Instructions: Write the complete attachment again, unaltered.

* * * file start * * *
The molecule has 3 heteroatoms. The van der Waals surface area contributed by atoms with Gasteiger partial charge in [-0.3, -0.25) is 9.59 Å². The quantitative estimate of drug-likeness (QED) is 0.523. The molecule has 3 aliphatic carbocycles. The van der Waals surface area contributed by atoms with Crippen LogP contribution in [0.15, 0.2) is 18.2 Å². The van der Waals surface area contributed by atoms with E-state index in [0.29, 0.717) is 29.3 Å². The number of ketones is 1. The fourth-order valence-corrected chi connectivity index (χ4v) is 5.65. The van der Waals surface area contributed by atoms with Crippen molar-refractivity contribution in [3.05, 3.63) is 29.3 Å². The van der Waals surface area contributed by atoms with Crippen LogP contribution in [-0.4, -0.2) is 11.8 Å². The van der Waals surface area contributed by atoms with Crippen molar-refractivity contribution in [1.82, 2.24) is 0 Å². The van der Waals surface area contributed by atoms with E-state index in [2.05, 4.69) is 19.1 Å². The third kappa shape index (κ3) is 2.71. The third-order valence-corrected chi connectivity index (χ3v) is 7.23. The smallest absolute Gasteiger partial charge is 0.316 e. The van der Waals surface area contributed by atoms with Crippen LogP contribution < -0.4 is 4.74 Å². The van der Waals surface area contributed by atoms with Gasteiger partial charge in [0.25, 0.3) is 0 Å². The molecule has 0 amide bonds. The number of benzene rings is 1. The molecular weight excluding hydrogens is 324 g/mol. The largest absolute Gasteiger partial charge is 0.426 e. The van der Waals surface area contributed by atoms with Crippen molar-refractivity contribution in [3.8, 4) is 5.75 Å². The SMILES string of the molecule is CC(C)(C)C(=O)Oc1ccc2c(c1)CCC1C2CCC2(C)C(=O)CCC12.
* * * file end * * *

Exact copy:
The molecule has 3 heteroatoms. The van der Waals surface area contributed by atoms with Gasteiger partial charge in [-0.3, -0.25) is 9.59 Å². The quantitative estimate of drug-likeness (QED) is 0.523. The molecule has 3 aliphatic carbocycles. The van der Waals surface area contributed by atoms with Crippen LogP contribution in [0.15, 0.2) is 18.2 Å². The van der Waals surface area contributed by atoms with E-state index in [0.29, 0.717) is 29.3 Å². The number of ketones is 1. The fourth-order valence-corrected chi connectivity index (χ4v) is 5.65. The van der Waals surface area contributed by atoms with Crippen molar-refractivity contribution in [3.05, 3.63) is 29.3 Å². The van der Waals surface area contributed by atoms with Crippen LogP contribution in [-0.4, -0.2) is 11.8 Å². The van der Waals surface area contributed by atoms with Crippen molar-refractivity contribution in [1.82, 2.24) is 0 Å². The van der Waals surface area contributed by atoms with E-state index in [2.05, 4.69) is 19.1 Å². The third kappa shape index (κ3) is 2.71. The third-order valence-corrected chi connectivity index (χ3v) is 7.23. The smallest absolute Gasteiger partial charge is 0.316 e. The van der Waals surface area contributed by atoms with Crippen LogP contribution < -0.4 is 4.74 Å². The van der Waals surface area contributed by atoms with Gasteiger partial charge in [0.25, 0.3) is 0 Å². The molecule has 0 amide bonds. The number of benzene rings is 1. The molecular weight excluding hydrogens is 324 g/mol. The largest absolute Gasteiger partial charge is 0.426 e. The van der Waals surface area contributed by atoms with Crippen molar-refractivity contribution in [3.8, 4) is 5.75 Å². The SMILES string of the molecule is CC(C)(C)C(=O)Oc1ccc2c(c1)CCC1C2CCC2(C)C(=O)CCC12.